Tuesday, March 11, 2008

The Parachutist In Love

For E.G.

The Parachutist’s ripcord is malfunctioning. He is aware of this piece of information, and finds it duly disturbing.
You see, were the Parachutist on ground, in his plane, lying in his bed, sitting on the toilet, eating eggplant parmesan at his favorite Italian restaurant, bedding a young vixen, bedding a few young vixens (one slightly older than the other), practicing the clarinet, making a shopping list, or even playing volleyball (again with young vixens) at the beach, becoming aware of such a piece of information would be easily resolvable. Being however that he is currently falling from a very great height, the information about the ripcord is pertinent.

His instinct is to curse, but not being the swearing type, he decides to pray instead: Praying turns out to be harder to do mid-free fall than one might expect, so he curses.
Being a person who has read a book or two by Deepak Chopra, he attempts meditation: He is going to die. This is evident. He attempts to clear his mind by focusing on the snowy mountain tops that cap the quickly disappearing horizon. Also difficult: Consider G-forces.

What about the man in the colored jumpsuit with goggles and helmet?

The Parachutist’s favorite joke is one that usually only garners polite laughs when he tells it:
Q: How many surrealists does it take to change a light bulb?
A: Two: one to hold the giraffe by the neck, the other to fill the bathtub up with clocks.

He has a picture of his nephew riding a horse on his coffee table at home. The picture was taken by his brother, on the boy’s twelfth birthday. The boy’s name is Cody. The Parachutist has tried to teach the boy how to play chess several times and has failed. Once, when Cody was about six, a little marble pawn showed up in his stool. The Parachutist has quit trying to teach the boy chess.

The Parachutist closes his eyes, takes a breath, and then opens them back up again. The earth is very beautiful, and very small from where he is. It is getting larger quickly, which is vaguely alarming. The Parachutist decides it would be better to misinterpret this alarm as exhilaration. ‘Whoop!’ he says.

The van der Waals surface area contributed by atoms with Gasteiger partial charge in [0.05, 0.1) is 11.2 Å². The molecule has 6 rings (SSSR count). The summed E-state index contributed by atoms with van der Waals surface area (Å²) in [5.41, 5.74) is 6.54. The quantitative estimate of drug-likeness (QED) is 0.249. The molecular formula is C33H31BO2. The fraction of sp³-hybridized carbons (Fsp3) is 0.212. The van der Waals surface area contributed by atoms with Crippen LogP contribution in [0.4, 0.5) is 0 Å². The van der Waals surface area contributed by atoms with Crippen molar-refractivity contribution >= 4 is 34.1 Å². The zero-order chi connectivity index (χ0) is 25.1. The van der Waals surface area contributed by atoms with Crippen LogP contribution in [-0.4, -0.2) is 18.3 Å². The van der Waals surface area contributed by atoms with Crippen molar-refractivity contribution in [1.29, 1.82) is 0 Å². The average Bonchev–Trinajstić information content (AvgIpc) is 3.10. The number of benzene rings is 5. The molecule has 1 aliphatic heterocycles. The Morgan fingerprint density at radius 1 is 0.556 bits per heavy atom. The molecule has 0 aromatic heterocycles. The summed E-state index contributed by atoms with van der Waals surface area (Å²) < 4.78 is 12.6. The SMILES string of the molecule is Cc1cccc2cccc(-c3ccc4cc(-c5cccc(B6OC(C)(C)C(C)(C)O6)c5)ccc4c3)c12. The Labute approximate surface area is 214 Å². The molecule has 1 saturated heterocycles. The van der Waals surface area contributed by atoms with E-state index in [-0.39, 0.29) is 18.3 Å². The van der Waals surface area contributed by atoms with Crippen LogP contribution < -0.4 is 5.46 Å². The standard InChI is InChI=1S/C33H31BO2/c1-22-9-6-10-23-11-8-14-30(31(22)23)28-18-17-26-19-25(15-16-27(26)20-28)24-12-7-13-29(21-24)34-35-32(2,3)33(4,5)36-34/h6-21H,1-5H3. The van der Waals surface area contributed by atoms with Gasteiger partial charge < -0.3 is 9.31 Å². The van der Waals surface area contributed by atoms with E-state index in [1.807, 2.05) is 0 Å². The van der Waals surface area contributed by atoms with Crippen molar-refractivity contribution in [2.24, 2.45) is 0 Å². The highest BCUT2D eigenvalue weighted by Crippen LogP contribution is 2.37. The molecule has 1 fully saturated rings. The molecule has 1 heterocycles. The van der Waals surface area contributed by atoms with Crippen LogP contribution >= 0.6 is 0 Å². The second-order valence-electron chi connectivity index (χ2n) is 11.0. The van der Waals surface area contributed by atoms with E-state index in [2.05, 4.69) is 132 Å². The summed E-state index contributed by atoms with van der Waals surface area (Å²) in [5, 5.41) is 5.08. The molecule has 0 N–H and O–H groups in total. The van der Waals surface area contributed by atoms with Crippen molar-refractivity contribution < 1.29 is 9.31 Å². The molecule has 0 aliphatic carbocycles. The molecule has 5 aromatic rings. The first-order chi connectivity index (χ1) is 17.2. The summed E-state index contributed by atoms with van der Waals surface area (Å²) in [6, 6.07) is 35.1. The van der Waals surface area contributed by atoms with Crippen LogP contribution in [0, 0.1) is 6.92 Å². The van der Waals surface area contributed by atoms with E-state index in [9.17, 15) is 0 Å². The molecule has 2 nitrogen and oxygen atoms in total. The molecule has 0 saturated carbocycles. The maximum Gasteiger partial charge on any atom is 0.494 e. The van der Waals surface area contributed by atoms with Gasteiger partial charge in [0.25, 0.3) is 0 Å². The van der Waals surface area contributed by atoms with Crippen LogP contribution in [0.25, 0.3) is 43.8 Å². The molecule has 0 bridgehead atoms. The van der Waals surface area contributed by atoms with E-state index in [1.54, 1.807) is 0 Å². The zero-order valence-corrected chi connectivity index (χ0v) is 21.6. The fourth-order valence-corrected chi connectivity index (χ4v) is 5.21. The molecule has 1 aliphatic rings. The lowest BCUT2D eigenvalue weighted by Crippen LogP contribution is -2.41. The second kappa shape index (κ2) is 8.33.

He’s over a piney region of Alaska. The tree line spreads far and wide, and there are mountains in the distance. The Parachutist tries to imagine himself crashing down through the evergreens. Every snapping twig that he foresees, were he to write a blog about this episode, he may call it ‘Returning to the Earth in a very real way’, and the post would be very spiritual. The Parachutist is a very spiritual person in his own way. He has read books by Deepak Chopra, and always plays Prince music when he beds young vixens.

The Parachutist is pleased with how easily he turned the whole tragic affair into a philosophical one.
He imagines the earth wrapping around him, his body becoming thin and embedded, and he begins to relax his muscles as it all becomes very near, the whistling becoming increased, and the mountain view becoming out of sight. He thinks about the terrain, and tries to picture it without trees. A parking lot. A desert. An ocean. A pile of feathers.

To the ordinary wild porcupine, the grass is gentle and high, and the soil is agreeably moist. It easily absorbs the creature’s small footprints as it pads and sniffs it’s way through the sweet smelling forest, looking for whatever it is that porcupines look for.

Some kind of small bug, I would imagine.

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